How To Refinish A Dining Room Table Veneer Top: Tutorial on how to refinish your dark wood veneer table and create the driftwood grey Restoration Hardware look.
I took part in the One Room Challenge this year and made over my dining room -you can see the big dining room makeover reveal post here.
One of the biggest projects in the makeover was figuring out How to Refinishing a Dark Wood Veneer Dining Room Table. I wasn’t even sure if I could refinish dining room table with a veneer top.
At first, I had hopes of replacing my large dark wood veneer dining table with an antique harvest table or something like the beautiful Restoration Hardware ones that I was drooling over. Unfortunately I couldn’t find a harvest table in the budget that was long enough. And, I couldn’t afford the Restoration Hardware table either. You might be in the same position as me, so I wanted to share how I refinished my old dark wood veneer table, and turned it into my dream table.
Can You Refinish A Dining Room Table Veneer Top?
I actually didn’t realize I could refinish dining room table veneer top, because I thought you could only refinish solid wood. After a little research though, I realized I could probably achieve that grey, driftwood finish I loved with my existing table.
Is It Worth It?
I am so, so pleased with there results. But, I have to say right up front that if you are considering giving this a try, it’s a really difficult project. I think it took about 22 hours of work, not counting dry times inbetween. It was one of the hardest projects I’ve ever done, but the results are amazing. It’s not for the faint of heart.
The reason it’s so difficult is that modern factory furniture has a very hard, baked on finish that is extremely hard to remove. The majority of the hard work was in striping the table. If you have an older piece it might not be as difficult, if it doesn’t have that baked on finish that’s so hard to remove.
Our table was about 10 years old, but still in really good condition. It was a fairly expensive piece when we bought it, and had good quality mechanisms for expanding it, it also fit the room and our needs really well, and was in good shape. All this made it worth the effort. It might not be worth it for a lesser quality piece.
Getting Started To Refinish A Dining Room Table Veneer Top
The first day, a friend who does a lot of antique furniture refinishing -a real expert with lots of experience, came to help me. Because the table is veneer we knew we had to be careful about how we striped it.
Since veneer is just a thin sheet of wood glued on top of a less expensive wood product, it would be easy to damage the veneer with sanding…that is if you could get down to the veneer. We couldn’t get past the dark, hard like a rock, nearly impossible to remove finish on the wood.
We started out with paint striper, but even after letting it sit for 10, 15, 20 minutes, we saw very little effect. At that point though, there was no going back. I felt a little sick, and talk turned to maybe having to just paint it.
It seemed like we’d never be able to get the dark finish removed. But I kept trying and trying, and scrubbing and scrubbing with coarse steel wool, until finally a little of the light wood underneath was visible.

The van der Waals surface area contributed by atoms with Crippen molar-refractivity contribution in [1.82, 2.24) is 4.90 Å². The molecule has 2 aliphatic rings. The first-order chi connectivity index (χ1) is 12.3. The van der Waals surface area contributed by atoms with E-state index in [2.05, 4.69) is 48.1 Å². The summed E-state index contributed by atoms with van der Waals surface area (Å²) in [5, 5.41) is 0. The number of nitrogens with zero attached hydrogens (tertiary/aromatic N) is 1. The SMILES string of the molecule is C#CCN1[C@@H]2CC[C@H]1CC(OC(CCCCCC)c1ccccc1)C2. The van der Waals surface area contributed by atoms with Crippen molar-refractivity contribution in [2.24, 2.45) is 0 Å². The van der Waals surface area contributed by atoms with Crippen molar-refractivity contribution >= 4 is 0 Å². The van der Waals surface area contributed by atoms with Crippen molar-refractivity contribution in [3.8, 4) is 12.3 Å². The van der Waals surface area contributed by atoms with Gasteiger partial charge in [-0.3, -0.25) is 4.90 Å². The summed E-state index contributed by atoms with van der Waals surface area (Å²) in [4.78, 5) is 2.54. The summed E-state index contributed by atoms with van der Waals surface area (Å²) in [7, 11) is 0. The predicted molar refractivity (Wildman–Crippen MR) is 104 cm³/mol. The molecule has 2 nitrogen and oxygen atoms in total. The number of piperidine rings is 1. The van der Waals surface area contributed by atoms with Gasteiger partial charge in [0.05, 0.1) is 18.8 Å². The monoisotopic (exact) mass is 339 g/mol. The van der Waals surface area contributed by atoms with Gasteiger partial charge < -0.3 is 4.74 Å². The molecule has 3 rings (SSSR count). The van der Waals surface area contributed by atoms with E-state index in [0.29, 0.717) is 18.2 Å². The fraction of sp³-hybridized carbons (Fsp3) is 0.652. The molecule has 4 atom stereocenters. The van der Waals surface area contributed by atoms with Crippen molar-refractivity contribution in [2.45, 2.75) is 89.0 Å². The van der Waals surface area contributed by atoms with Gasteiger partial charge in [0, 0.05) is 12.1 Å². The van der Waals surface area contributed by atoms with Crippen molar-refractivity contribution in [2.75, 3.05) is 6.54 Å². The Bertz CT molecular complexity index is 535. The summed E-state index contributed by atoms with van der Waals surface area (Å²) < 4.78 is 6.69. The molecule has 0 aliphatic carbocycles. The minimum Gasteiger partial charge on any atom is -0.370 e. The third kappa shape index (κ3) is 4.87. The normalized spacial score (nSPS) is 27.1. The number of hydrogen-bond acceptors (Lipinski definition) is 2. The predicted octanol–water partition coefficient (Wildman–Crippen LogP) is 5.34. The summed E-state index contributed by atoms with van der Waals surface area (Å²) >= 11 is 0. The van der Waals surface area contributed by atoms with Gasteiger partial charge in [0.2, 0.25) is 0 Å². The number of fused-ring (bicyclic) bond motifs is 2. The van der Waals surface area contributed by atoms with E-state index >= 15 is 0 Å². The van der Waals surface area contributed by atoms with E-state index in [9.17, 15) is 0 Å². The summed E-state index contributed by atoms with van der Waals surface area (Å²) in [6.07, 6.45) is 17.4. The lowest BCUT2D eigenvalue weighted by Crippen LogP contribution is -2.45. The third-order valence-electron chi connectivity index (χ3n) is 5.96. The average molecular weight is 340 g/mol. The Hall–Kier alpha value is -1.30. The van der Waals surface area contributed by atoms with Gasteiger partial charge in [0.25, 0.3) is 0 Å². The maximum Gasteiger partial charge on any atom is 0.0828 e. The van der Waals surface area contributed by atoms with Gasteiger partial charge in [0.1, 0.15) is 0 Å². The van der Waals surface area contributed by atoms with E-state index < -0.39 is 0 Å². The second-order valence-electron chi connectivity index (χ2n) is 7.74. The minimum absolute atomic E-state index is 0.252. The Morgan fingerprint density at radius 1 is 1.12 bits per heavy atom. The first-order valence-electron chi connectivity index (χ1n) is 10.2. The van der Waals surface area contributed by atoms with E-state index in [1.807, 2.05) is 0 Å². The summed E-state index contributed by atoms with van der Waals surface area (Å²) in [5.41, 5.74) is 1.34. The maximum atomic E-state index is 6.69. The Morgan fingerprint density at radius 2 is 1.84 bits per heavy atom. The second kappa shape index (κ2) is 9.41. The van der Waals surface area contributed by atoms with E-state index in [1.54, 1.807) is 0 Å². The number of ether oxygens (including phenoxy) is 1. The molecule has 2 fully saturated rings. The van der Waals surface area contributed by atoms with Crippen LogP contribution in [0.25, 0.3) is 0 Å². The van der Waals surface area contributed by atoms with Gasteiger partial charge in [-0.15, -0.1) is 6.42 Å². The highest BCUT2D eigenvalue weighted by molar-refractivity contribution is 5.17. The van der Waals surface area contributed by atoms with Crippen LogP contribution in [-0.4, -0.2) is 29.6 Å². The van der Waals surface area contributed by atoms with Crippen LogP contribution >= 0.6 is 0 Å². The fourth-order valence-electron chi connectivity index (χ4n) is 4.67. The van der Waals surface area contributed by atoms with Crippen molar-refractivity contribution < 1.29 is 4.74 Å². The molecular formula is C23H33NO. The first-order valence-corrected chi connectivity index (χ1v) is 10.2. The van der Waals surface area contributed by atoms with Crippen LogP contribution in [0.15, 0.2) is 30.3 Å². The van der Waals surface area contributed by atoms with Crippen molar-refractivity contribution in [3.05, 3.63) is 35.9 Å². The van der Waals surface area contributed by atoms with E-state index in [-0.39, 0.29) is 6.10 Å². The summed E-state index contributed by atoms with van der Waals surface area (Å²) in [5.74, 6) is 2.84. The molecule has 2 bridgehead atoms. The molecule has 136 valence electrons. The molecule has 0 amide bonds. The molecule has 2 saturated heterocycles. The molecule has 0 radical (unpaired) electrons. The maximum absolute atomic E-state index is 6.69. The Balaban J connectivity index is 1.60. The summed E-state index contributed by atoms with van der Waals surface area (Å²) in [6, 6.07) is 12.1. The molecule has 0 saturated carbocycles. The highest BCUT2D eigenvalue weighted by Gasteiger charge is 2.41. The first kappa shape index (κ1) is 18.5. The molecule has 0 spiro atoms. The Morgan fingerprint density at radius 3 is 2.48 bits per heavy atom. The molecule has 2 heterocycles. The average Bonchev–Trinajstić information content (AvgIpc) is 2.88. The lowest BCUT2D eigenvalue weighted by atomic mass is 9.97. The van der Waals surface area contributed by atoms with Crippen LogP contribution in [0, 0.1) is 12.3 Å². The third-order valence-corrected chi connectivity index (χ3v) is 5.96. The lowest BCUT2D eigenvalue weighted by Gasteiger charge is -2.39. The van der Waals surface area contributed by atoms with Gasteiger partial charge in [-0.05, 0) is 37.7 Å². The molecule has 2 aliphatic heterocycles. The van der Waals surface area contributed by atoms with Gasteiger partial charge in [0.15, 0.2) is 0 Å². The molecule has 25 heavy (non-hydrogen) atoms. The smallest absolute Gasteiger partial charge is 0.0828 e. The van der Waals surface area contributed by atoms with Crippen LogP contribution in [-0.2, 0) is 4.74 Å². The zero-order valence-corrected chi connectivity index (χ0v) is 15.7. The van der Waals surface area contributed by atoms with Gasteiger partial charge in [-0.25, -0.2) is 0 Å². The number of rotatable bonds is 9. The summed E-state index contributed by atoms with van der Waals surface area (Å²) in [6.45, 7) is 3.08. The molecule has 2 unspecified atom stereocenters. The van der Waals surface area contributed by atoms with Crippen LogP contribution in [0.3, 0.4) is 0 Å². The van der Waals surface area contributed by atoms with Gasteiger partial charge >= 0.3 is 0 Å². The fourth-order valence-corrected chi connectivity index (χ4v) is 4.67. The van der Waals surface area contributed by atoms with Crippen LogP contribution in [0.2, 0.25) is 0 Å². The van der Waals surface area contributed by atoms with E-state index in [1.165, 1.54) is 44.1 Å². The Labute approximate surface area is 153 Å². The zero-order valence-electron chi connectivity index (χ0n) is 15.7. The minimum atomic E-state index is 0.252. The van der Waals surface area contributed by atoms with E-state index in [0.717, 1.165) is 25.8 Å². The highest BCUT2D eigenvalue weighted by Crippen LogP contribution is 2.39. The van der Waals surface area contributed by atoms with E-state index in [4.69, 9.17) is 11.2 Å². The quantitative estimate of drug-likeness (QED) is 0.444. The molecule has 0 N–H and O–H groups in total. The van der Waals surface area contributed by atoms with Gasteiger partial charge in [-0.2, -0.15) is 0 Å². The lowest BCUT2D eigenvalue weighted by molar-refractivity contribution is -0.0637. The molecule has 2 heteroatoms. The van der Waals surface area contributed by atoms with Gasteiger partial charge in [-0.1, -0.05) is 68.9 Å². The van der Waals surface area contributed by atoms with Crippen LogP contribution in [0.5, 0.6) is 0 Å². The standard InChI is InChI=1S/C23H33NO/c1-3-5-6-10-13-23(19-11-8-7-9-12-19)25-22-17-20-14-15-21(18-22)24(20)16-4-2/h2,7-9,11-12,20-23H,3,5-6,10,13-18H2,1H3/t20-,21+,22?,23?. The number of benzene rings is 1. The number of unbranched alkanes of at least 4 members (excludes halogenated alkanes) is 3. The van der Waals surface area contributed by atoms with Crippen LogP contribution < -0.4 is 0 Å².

Through a process of trial and error we came up with a method that worked. But it sure did take a fair bit of elbow grease!
How To Remove the Old Finish
We sanded the initial glossy coating off with a palm sander, then applied a generous amount of paint remover and let it sit about 10-15 minutes.
We then VERY CAREFULLY used a scraper to scrap off the finish. You have to go with the grain of the wood, and be really, really careful to not make any gouges in the wood.
We then applied another coat of paint remover, let it sit again, and went over it with coarse steel wool.
We then carefully sanded the wood, with a medium and then fine grade of sand paper on the palm sander.
It was a really long process, which we divided over two days of work together. In the end, there were still some dark stain marks in the grooves of the grain, but it worked well with our grey finish.
- palm sander
- course, medium, and fine grit sandpaper
- paint remover
- coarse steel wool
Staining and Sealing the Striped Table
We used Minwax’s Wood Finish Classic Grey Penetrating Stain on our stripped table to stain it. We only needed one coat to get the look we were going for.
I love the light grey colour of the stain. After the stain dried over night, it was time to apply the sealer.
I sealed the table with Minwax’s Matte Finish Polycrylic Protective Finish. I worked really carefully, taking care to not over work the product. After so much hard work getting to that point I really didn’t want to mess things up at the last stage of the game.
There are two coats of the protective finish over all of the table, and three on the top. In between each coat I very lightly sanding with a fine grit sandpaper, and wiped it down with a clean cloth to remove the fine dust.
- wood stain
- polycrylic protective finish
- fine grit sandpaper
- clean cloth
After all that hard work, the table came out looking amazing! It was really worth it all in the end.
It was so fun to set my new beautiful table.
Friends who saw it actually thought I’d gone out and bought a new table. I’m really glad I did it, now that it’s all done.
With a newly refinish veneer dining room table that looks like new, life really is a party!
Disclosure: Minwax kindly supplied materials for this project, but the opinions -as always, are my own. Thanks for supporting the brands that make Life is a Party possible.
You might also like to see how to make over furniture with paint here.
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